An Army reservist claimed that he was discriminated against after informing his supervisor about the possibility of an upcoming deployment.
Despite satisfactory performance ratings in his first 3 years with the employer, after the notification, he received an unsatisfactory performance rating and disciplinary letters
at work and was denied an opportunity to participate in a training program. Eventually, his employment was terminated.
From 2006 to 2010, “Louis” served as a major in the U.S. Army reserves and worked as an assistant principal for supervision of mathematics at New Utrecht High School (NUHS) in Brooklyn, New York.
Louis received orders in the fall of 2009, notifying him of a possible 1-year deployment to Afghanistan. When he showed the deployment letter to his supervisor on October 30, she threw it on her desk and said, “[Y]ou’re going to leave a broken department behind” and “[H]ow can you do that to me? I am stuck with cleaning up … the mess.”
While Louis attended a predeployment planning session the following week, the supervisor filed a disciplinary letter regarding his inadvertent absence from a meeting that had taken place 7 weeks earlier.
The supervisor did not give a rationale for the timing of the disciplinary letter, saying only that she was following New York City Department of Education (DOE) regulations requiring disciplinary letters to be filed within 90 days of an underlying incident.
In September, she had apparently told Louis and his union representative that she would not issue a disciplinary letter as long as he did not miss another meeting. That was the only meeting that he had missed.
After notice of the possible deployment was given, the supervisor’s interactions with Louis changed. For example, she was no longer friendly to him, and she stopped informal communications with him.
In meetings with NUHS assistant principals, the supervisor announced a break in school practice when she said military recruiters would only be allowed in the school on career day and gave indications that she did not want Louis to work at the school anymore. At one meeting, she said she was “cleaning house,” pointed to Louis, and said “Poof, be gone.”
Louis needed his supervisor’s endorsement for a training program that would qualify him to become a principal, but the supervisor did not sign the paperwork by the deadline, which meant that he was unable to participate in the training.
In the 8 months after notifying his supervisor of the planned deployment, Louis received an unsatisfactory performance rating and three disciplinary letters and was terminated from his assistant principal position at the end of the 2009–2010 school year on the basis of his supervisor’s recommendation.
Louis filed a wrongful termination suit under the Uniformed Services Employment and Reemployment Rights Act (USERRA). A district court ruled in favor of his employer. Louis appealed the decision to the U.S. Court of Appeals for the Second Circuit, which includes Connecticut, New York, and Vermont.
What the Court Said
The appeals court vacated the district court’s decision. Citing USERRA, the appeals court noted that employers are prohibited from denying “employment, reemployment, retention in employment, promotion, or any benefit of employment” on the basis of a person’s “membership” in or “obligation to perform service in a uniformed service.” USERRA also states that an employer is liable if it is shown that “the person’s membership … is a motivating factor in the employer’s action.”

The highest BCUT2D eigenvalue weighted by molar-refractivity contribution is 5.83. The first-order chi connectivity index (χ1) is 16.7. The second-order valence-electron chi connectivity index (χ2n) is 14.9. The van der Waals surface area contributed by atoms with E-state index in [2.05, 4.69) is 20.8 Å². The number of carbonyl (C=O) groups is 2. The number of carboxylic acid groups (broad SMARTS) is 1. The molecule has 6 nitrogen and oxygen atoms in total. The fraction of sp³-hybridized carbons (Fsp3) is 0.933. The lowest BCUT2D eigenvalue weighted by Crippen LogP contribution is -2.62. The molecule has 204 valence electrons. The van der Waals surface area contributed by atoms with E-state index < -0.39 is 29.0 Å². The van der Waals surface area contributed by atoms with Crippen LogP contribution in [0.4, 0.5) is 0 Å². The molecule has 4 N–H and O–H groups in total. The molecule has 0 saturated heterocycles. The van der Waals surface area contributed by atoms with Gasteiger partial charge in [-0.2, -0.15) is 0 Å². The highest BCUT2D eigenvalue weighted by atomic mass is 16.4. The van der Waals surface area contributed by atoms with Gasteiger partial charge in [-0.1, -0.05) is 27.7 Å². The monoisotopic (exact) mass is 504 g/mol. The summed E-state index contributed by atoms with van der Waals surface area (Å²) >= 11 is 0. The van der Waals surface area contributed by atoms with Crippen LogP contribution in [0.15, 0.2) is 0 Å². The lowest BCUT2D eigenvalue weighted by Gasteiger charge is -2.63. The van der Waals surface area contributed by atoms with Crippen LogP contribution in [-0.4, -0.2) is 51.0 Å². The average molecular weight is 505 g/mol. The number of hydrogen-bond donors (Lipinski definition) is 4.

The court said that Louis established a prima facie case of discrimination, agreeing with him that a rational jury could conclude that his supervisor’s frustration with his potential military deployment was a motivating factor in his termination.
The DOE and supervisor argued that Louis’s alleged performance problems at NUHS during the 2009–2010 school year were so significant that he would have been terminated anyway.
They said he forgot to attend a meeting in the supervisor’s office, failed—along with another school employee—to notice that the state had sent the wrong advanced placement exam booklets to the school, provided inadequate guidance to teachers, and missed school on May 14 when he was supposed to be involved in a professional development session.
On less than 24 hours’ notice, Louis was apparently asked by a one-star general to give a military briefing at Fort Dix in New Jersey on May 14. He followed school procedures for reporting his unexpected absence, and the professional development session had to be rescheduled.
Those alleged performance problems were not significant enough for a jury to conclude that he would have been terminated even if there had been no possibility that he would be deployed, the court said.
Dilfanian v. New York City Department of Education, et al. (No. 16-1428) (U.S. Court of Appeals, 2nd Cir., 6/13/17)
Supervisors and managers should be trained on employees’ rights under USERRA. It is important for supervisors to understand that they are prohibited from discriminating against employees on the basis of their membership—or duty to serve—in the military. That includes the need to refrain from disciplining, terminating, or denying benefits of employment to members of the Army Reserves or National Guard on the basis of their military service.
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Author: HR Daily Advisor Editorial Staff